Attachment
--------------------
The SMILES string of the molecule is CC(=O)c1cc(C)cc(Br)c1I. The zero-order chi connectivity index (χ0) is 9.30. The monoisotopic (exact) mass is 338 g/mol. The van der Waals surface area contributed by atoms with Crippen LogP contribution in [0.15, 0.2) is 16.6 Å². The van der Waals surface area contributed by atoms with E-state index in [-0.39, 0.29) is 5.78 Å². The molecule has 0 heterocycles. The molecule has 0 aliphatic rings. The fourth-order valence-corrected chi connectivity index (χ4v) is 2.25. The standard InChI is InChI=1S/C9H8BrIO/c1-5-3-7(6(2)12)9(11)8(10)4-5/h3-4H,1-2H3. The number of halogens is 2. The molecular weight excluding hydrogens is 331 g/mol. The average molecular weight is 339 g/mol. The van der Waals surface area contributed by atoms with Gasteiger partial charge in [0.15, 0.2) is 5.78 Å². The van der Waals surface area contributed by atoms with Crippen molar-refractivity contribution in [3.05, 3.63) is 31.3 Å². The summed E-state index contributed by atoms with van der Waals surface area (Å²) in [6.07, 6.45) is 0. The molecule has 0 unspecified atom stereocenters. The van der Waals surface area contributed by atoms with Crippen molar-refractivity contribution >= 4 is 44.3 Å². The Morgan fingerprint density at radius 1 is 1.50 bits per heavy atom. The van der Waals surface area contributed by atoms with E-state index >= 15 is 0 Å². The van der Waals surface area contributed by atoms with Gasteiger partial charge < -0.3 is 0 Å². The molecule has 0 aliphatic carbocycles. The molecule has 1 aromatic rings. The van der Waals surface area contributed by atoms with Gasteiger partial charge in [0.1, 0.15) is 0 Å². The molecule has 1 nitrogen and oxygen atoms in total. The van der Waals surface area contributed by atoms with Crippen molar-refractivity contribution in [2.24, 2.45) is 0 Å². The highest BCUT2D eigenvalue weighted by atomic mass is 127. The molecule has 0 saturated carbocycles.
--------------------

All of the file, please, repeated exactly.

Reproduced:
The SMILES string of the molecule is CC(=O)c1cc(C)cc(Br)c1I. The zero-order chi connectivity index (χ0) is 9.30. The monoisotopic (exact) mass is 338 g/mol. The van der Waals surface area contributed by atoms with Crippen LogP contribution in [0.15, 0.2) is 16.6 Å². The van der Waals surface area contributed by atoms with E-state index in [-0.39, 0.29) is 5.78 Å². The molecule has 0 heterocycles. The molecule has 0 aliphatic rings. The fourth-order valence-corrected chi connectivity index (χ4v) is 2.25. The standard InChI is InChI=1S/C9H8BrIO/c1-5-3-7(6(2)12)9(11)8(10)4-5/h3-4H,1-2H3. The number of halogens is 2. The molecular weight excluding hydrogens is 331 g/mol. The average molecular weight is 339 g/mol. The van der Waals surface area contributed by atoms with Gasteiger partial charge in [0.15, 0.2) is 5.78 Å². The van der Waals surface area contributed by atoms with Crippen molar-refractivity contribution in [3.05, 3.63) is 31.3 Å². The summed E-state index contributed by atoms with van der Waals surface area (Å²) in [6.07, 6.45) is 0. The molecule has 0 unspecified atom stereocenters. The van der Waals surface area contributed by atoms with Crippen molar-refractivity contribution >= 4 is 44.3 Å². The Morgan fingerprint density at radius 1 is 1.50 bits per heavy atom. The van der Waals surface area contributed by atoms with E-state index >= 15 is 0 Å². The van der Waals surface area contributed by atoms with Gasteiger partial charge < -0.3 is 0 Å². The molecule has 0 aliphatic carbocycles. The molecule has 1 aromatic rings. The van der Waals surface area contributed by atoms with Gasteiger partial charge in [0.1, 0.15) is 0 Å². The molecule has 1 nitrogen and oxygen atoms in total. The van der Waals surface area contributed by atoms with Crippen molar-refractivity contribution in [2.24, 2.45) is 0 Å². The highest BCUT2D eigenvalue weighted by atomic mass is 127. The molecule has 0 saturated carbocycles.